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Itsutsu no kata debate Rate Topic: -----

#1 User is offline   Hanon 

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Posted 26 September 2008 - 11:06 AM

As an olive branch offering and a way of a sincere apology for my behaviour in the past few threads, If any peer is interested in continuing the debate on this kata I will give it a bash. I understand if posters prefer not to debate this kata at present with me.

Sincerely,

Mike :hap:

This post has been edited by Hanon: 26 September 2008 - 11:08 AM

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#2 User is offline   Inferus 

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Posted 26 September 2008 - 11:08 AM

Yes Mike that would be nice, please.

Get on with technique two please! Oh and answer my PM ;-)

This post has been edited by Inferus: 26 September 2008 - 11:08 AM

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#3 User is offline   Hanon 

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Posted 26 September 2008 - 11:23 AM

View PostInferus, on Sep 26 2008, 12:08 PM, said:

Yes Mike that would be nice, please.

Get on with technique two please! Oh and answer my PM ;-)


Hello Craig san,

I don't have a PM from you to answer? I try to always reply to Pm's? I will go take another look.

Hope you are well?

Please remeber Craig san that this kata is beyond me. Though I am so far from clever and this is no insult to you, I do think, at your present stage in learning, you would be well advised to learn the kata in the order they are suggested and not jump them. I think you have a flavour of what the kata are about and this one along with the Koshiki and Ju are very very difficult and demanding. I dont think one could even begin to understand this kata from what I am able to write about it here. I am very concerned for you. It would be easy for me to enter into debate with you on this kata but this would not show teacher-pupil respect from my part but rather a contempt for you that I don't have.
You are so keen to learn judo, you positively thirst knowledge. I love that about you Craig and deisre only to channel such eagerness into the right area of judo so you will grow with strong roots that will eventually support your future knowledge base.
You and I are, via PM, debating your Nage no kata. I am not discounting you as a person nor judoka when I write I strongly suggest that you and I continue the instruction in the randori no kata prior to you spreading yourself thinly into this kata.
I care about you and your judo. I am not being confrontational but as realistic and helpful as I am able.
Before even trying to take something from what I write here the poster MUST have practiced this kata under the supervision of a Sensei. What I write here 'may' only compliment ones already established knowledge with this kata. I would not be so forward under any circumstances to claim I can teach this kata especialy using this media.

Your friend,

Mike

This post has been edited by Hanon: 26 September 2008 - 12:07 PM

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#4 User is offline   Inferus 

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Posted 26 September 2008 - 11:31 AM

View PostHanon, on Sep 26 2008, 12:23 PM, said:

Hello Craig san,

I don't have a PM from you to answer? I try to always reply to Pm's? I will go take another look.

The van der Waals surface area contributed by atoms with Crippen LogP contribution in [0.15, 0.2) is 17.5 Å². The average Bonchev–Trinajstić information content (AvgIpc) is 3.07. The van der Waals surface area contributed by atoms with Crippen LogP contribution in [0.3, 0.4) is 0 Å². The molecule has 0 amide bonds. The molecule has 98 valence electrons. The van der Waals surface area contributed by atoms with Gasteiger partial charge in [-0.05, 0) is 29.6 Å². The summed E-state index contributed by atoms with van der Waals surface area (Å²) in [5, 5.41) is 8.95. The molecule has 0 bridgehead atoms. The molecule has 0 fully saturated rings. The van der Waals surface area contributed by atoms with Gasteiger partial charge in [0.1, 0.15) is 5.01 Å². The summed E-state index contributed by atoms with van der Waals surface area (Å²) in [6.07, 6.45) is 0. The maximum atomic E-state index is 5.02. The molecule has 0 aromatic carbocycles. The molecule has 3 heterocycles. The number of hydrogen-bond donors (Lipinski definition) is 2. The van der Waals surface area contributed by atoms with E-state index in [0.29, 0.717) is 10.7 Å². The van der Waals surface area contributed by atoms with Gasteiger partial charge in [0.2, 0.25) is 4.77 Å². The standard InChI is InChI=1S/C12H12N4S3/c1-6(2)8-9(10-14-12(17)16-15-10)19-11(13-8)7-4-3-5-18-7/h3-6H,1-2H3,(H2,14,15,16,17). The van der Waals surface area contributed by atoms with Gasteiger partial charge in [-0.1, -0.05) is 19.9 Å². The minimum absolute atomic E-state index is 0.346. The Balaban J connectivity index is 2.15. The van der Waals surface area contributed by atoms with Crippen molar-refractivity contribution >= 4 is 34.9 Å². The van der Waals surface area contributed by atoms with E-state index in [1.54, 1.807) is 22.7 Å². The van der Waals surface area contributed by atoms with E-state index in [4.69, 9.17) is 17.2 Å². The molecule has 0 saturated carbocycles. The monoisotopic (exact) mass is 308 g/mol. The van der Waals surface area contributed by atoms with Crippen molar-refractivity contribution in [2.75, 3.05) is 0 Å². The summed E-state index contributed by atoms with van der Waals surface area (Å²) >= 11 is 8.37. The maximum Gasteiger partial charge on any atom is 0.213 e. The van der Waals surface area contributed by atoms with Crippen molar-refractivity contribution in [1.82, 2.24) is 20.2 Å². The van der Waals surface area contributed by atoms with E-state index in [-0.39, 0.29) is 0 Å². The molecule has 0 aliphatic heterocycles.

Oh you do! It was regarding your itsutsu post around technique #1, and how its helped me discover something about Judo.

View PostHanon, on Sep 26 2008, 12:23 PM, said:

Hope you are well?

Please remeber Craig san that this kata is beyond me. Thogh I am so far from clever and this is no insult to you I do think at your present stage in learning you would be well advised to learn the kata in the order they are suggested and not jump them. I think you have a flavour of what the kata are about and this one along with the Koshiki and Ju are very very difficult and demanding. I dont think one could even begin to understand this kata from what I am able to write about it here. I am very concerned for you. It would be easy for me to enter into debate with you on this kata but this would not show teacher pupil respect o from my part byt rather a contempt for you that I dont have.
You are so keen to learn judo, your positivly thirst knowledge. I love that about you Craig and deisre only to channel such eagerness into the right are of judo so you will grow with strong roots that will eventually support your future knowledge base.
You and I are, via PM, debating your Nage no kata. I am not discounting you as a person nor judoka when I write I strongly suggest that you and I continue the instruction in the randori no kata prior to you speading yourself thinly into this kata.
I care about you and your judo. I am not being confrontational but as realistic and helpful as I am able.
Before even trying to take something from what I write here the poster MUST have practiced this kata under the supervision of a Sensei. What I write here may only compliment ones already established knowledge with this kata. I would not be so forward under any circumstances to claim I can teach this kata especialy using this media.

Your friend,

Mike


Again Mike-sensei, I'm not looking at learning Itsutsu for a while. I might have a go at a few of the techniques just to see how they work but I know I will have no understanding. I simply like to read what you write about Itsutsu, as I find smaller points and tips about movements and things in general from your writings. One that struck a cord and I wrote in PM to you was that you helped me discover the link between my hara and kuzushi.